There is an intrisic difference between milcames mitzvah/milah and p'ru urvu in the sense that placing oneself in sakanoh by the former is an essential part of the mitzvah whereas by the latter the primary mitzvah is to have children and a possible sakano would override it.I don't undrstand however assuming that there is a sakono in pregnancy how may a women endager her life for it,particularly if she has no mitzvah to do so?ReplyDelete
If tircha is not the pshat, what is? Why is someone already in Ir Miklat more Chamor and one not more Kal? (its Makkos 11B BTW)
>>>If tircha is not the pshat, what is? Why is someone already in Ir Miklat more Chamor and one not more Kal?ReplyDelete
You stuck in the word tircha, the gemara didn't. I gave you a similar example by mechiras bas to be a shifcha. It death of a kohein frees someone who is already imprisoned, it makes sense that someone not imprisoned should not be sent there because there is amnesty.
Kishnevi - you are assuming that the din of pikuach nefesh is nidche by milchama only up to a certain quantitative threshold, and childbirth passes even that threshold. Aside from the statistical question of whether that is correct, there is a major debate whether your conceptual assumption is true. One of the issues which underlay the debate between R' Ahron Lichtenstein and R' Shapira regarding surrendering territory is whether there is a threshold of loss of life beyond which we are exempt even from milchama, or the enitire parsha ofd milchama is mufka from pikuach nefesh calculations.
R. Chaim--The statistical assumption was true during the time of Chazal, and remained (in general) true until the 19th century, when mortality rates from childbirth began to decline and mortality rates among soldiers from warfare began to climb sharply, both the result of technological advances. (I differentiate soldiers because, presumably the mitzvah of milchamah would apply only to them, and also because the death rate of civilians during war has always been very high, unlike that of the soldiers who killed them.) If women were exempted from p'ru v'uvru because of pikuah nefesh considerations, then the changed circumstances--that childbirth is much less dangerous now than it was in former times--would suggest that they are now not exempt. And that suggests to me in its turn that the exemption from p'ru v'uvru is based on other reasons.ReplyDelete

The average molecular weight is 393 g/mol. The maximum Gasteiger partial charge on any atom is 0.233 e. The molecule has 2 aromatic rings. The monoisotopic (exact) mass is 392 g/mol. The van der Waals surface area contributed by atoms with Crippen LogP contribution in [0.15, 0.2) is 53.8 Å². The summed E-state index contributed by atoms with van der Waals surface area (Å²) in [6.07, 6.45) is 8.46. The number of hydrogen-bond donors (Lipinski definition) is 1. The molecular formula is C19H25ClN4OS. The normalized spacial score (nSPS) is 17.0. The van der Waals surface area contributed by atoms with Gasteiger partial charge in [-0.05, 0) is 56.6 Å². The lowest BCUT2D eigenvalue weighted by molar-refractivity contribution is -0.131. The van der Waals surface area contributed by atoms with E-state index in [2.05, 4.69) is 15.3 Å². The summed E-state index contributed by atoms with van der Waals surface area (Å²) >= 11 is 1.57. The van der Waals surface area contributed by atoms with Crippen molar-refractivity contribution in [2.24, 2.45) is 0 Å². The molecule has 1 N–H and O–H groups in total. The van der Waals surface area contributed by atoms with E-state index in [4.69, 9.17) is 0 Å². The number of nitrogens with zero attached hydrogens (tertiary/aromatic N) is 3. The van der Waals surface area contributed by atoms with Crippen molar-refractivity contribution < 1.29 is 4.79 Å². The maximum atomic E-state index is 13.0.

Even if the reason for womens exemption from p'ru u'rvo was due to a no longer relevant sakana,they would still be exempt today as the gezeras hakusov that exempts them(always the primary reason) does not change.ReplyDelete
Kishnevi: Your reasoning would abrogate other mitzvot as well. If purported reasons were paramount, then women who are not married and do not have children for whatever reason would be obligated for time-bound mitzvot, since the reason given is that their primary attention must be to their spouse/childrenReplyDelete
Yes, the Meshech Chochmah does suggest such an idea - here: http://hebrewbooks.org/pdfpager.aspx?req=14061&st=&pgnum=8ReplyDelete
I hear your question. (Milah, though, is controversial nowadays :P) We do find precedent of exemption due to danger: child whose brothers died bc of milah, woman whose husbands died regarding yibum, etc.. It seems the Torah is a bit choosy.
What bothers me regarding the Meshech Chochmah is that the Torah nevertheless commanded man in peru urevu. I know the danger is to a man's wife, and there is no personal danger, but the Torah should decide whether children is something to be promoted or not. It is bizarre to sanction it only from the man's side.
I hope you will see this despite the old post. If there is no response, I will email you.